You have also noted the apparent connections between
Celtic/Druidic pre-Christian cultures of Europe and Hindu
practices. Is this merely circumstantial evidence or does it
prove conclusively that there was a migration of peoples
westward from India, rather than eastwards into India (the Aryan
There is whole host of evidence that proves that Indian ideas,
if not people (that is apart from the Gypsies), travelled from
India to Europe. Indic people were apparently present in
Palestine, Turkey, Babylon in the 2nd millennium BCE. The names
of the ruling dynasties of these places and some Sanskritic
inscriptions tell us this. The father of the beautiful Nefertiti,
Queen of Egypt, was a king of the Near East named Tusharatha or
The Puranas also say an Indian tribe called the Druhyus
emigrated West. Whether they emigrated all the way to Europe, we
cannot say. What is likely to have happened is that an Indic
element became the political and religious aristocracy in many
countries, all the way up to Europe. This may also explain the
parallels between Indian and European mythology.
What are the parallels between Indian and European mythology?
We have these parallels at many levels: in names and in the
grammar of the myths. Let's begin with names. There are two
Rigvedic skygods, Varuna and Dyaus; the corresponding Greek
skygods are Ouranos and Zeus. Similar to Agni and Bhaga we have
the Slavic Ogun and Bogu. For Aryaman and Indra we have the
Celtic Eremon and Andrasta; Ribhu and Ushas are the Greek
Orpheus and Eos. The list goes on and on, and the most
interesting thing is that the Vedic list is comprehensive and we
see parts of it remembered in different parts of Europe
suggesting that the Vedic is the original.
The Vedic gods belong to three categories: the terrestrial, the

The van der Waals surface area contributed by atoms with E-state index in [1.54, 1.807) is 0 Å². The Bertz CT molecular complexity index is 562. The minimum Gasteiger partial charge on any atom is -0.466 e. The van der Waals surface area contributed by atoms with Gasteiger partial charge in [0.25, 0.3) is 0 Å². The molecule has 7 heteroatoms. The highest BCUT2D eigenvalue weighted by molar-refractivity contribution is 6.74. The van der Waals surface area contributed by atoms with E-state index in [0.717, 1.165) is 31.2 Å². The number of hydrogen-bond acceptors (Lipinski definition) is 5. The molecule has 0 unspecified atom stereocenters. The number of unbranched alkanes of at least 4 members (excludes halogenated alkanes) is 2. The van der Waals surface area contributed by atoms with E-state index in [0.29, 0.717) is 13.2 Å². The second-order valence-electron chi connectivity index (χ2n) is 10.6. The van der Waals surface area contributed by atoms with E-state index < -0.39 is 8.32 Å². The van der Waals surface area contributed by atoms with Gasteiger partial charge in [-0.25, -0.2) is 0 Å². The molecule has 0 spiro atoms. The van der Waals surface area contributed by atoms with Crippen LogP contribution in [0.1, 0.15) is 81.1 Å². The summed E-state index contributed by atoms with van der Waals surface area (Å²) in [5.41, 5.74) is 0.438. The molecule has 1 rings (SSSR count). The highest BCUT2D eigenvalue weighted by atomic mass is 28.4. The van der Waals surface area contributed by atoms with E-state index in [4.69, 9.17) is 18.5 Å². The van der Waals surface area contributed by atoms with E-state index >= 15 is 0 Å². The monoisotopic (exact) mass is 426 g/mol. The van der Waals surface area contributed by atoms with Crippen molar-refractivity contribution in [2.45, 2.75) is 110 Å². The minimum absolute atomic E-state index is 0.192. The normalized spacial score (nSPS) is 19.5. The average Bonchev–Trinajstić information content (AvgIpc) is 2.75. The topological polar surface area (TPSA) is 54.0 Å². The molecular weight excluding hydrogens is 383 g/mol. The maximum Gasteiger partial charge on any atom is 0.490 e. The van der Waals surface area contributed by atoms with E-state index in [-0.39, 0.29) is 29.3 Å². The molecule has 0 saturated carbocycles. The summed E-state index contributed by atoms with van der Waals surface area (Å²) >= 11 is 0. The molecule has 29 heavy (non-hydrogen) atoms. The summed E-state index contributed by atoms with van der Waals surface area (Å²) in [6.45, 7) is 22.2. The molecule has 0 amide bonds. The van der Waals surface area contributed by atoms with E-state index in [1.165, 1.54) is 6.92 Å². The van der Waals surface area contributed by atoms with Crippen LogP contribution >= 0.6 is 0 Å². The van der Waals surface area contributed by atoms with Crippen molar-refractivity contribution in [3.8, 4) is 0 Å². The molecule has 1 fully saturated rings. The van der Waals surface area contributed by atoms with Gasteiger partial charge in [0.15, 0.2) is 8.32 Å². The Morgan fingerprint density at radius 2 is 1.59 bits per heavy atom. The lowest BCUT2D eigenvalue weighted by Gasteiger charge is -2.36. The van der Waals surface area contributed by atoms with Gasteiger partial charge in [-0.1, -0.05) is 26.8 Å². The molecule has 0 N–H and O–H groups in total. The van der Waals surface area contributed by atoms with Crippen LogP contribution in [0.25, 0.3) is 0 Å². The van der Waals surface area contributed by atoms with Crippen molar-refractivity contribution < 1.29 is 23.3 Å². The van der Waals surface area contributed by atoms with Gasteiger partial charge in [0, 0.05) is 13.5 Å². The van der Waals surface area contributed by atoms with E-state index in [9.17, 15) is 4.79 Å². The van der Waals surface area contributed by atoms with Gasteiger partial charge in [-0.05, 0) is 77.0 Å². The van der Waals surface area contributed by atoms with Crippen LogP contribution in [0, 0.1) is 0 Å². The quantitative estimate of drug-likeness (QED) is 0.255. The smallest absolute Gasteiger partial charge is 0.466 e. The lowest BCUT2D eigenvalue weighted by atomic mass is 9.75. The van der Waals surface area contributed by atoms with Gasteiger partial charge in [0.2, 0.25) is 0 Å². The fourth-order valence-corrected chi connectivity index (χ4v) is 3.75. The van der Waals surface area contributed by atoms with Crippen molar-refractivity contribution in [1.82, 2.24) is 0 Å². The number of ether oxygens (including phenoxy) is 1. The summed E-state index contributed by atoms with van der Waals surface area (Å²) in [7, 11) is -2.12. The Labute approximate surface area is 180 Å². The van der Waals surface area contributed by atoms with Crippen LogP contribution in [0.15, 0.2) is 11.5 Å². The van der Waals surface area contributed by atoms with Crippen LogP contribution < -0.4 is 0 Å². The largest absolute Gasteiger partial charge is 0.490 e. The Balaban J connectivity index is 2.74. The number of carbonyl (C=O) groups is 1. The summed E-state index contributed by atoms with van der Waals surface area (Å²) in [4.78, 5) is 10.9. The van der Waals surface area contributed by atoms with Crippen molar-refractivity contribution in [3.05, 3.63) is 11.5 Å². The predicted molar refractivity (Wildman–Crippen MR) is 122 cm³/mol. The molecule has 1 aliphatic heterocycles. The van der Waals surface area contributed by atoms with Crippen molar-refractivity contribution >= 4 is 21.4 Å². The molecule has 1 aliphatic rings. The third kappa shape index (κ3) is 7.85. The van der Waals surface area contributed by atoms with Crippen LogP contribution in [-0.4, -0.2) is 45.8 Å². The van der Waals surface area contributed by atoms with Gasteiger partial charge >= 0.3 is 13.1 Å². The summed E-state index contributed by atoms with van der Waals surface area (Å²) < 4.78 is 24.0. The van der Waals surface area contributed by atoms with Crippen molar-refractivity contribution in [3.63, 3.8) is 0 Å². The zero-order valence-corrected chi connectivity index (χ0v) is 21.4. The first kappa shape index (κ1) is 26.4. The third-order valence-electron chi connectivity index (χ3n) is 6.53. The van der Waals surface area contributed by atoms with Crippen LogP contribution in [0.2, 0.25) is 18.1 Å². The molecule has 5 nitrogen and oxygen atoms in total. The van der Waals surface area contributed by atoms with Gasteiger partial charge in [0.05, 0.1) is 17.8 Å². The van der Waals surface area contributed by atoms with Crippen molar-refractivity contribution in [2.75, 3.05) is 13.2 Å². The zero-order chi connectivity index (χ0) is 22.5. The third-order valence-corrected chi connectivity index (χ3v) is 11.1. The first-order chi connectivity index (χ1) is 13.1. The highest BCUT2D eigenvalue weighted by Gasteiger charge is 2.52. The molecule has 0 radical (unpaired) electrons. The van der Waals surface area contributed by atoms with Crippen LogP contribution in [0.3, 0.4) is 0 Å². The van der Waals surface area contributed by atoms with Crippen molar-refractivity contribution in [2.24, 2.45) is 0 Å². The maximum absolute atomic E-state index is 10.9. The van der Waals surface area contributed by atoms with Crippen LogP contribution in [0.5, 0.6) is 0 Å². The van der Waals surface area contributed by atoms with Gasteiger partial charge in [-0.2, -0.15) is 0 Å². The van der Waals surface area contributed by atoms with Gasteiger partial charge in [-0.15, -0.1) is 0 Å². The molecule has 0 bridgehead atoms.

atmospheric, and the celestial, if we see them superficially, as
the Indologists of the 19th century saw them. In reality, they
represent categories in the spiritual firmament: they are
shadows of the One. The Europeans also saw their mythology in
similar terms which is why when the Greeks came to India they
declared that Shiva and Krishna were like their own Dionysius
There are still deeper connections, and these have been examined
by the scholar Georges Dumézil in a series of fascinating books.
In Rome, the raj-brahmin dichotomy of India was paralleled by
the rex-flamen division. The injunctions to the flamen -- the
keeper of the flame -- are very similar to those to the brahmin.
The gandharvas in India had a shadowy role related to music and
fecundity; in Rome this was assigned to centaurs. Dumézil found
enough parallels to fill five or six books. Joseph Campbell also
wrote about these connections in his books, as have many others.
After the Old Religion of Europe was extinguished, Indian myths
continued to influence Europe. From the lives of Krishna and
Buddha a nascent Christianity adopted the stories of miraculous
conception and birth, the star over the birthplace, the twelve
disciples, and the various miracles. Parables such as that of
the pious disciple whose faith makes it possible to walk on
water, or the story where the master feeds his numerous
disciples with a single cake or bread were borrowed. Medieval
Christianity took some Indian Jataka tales and transformed them
into accounts of Christian saints. The most famous of such
instances is how a Buddha legend from the Lalitavistara became
the story of Barlaam and Josaphat!
If there were was no Aryan Invasion, then what exactly happened
to the Indus-Sarasvati civilization? A major civilization that
spread some thousands of square miles and was apparently quite
sophisticated cannot simply vanish.
It never vanished. There was a shift of population after the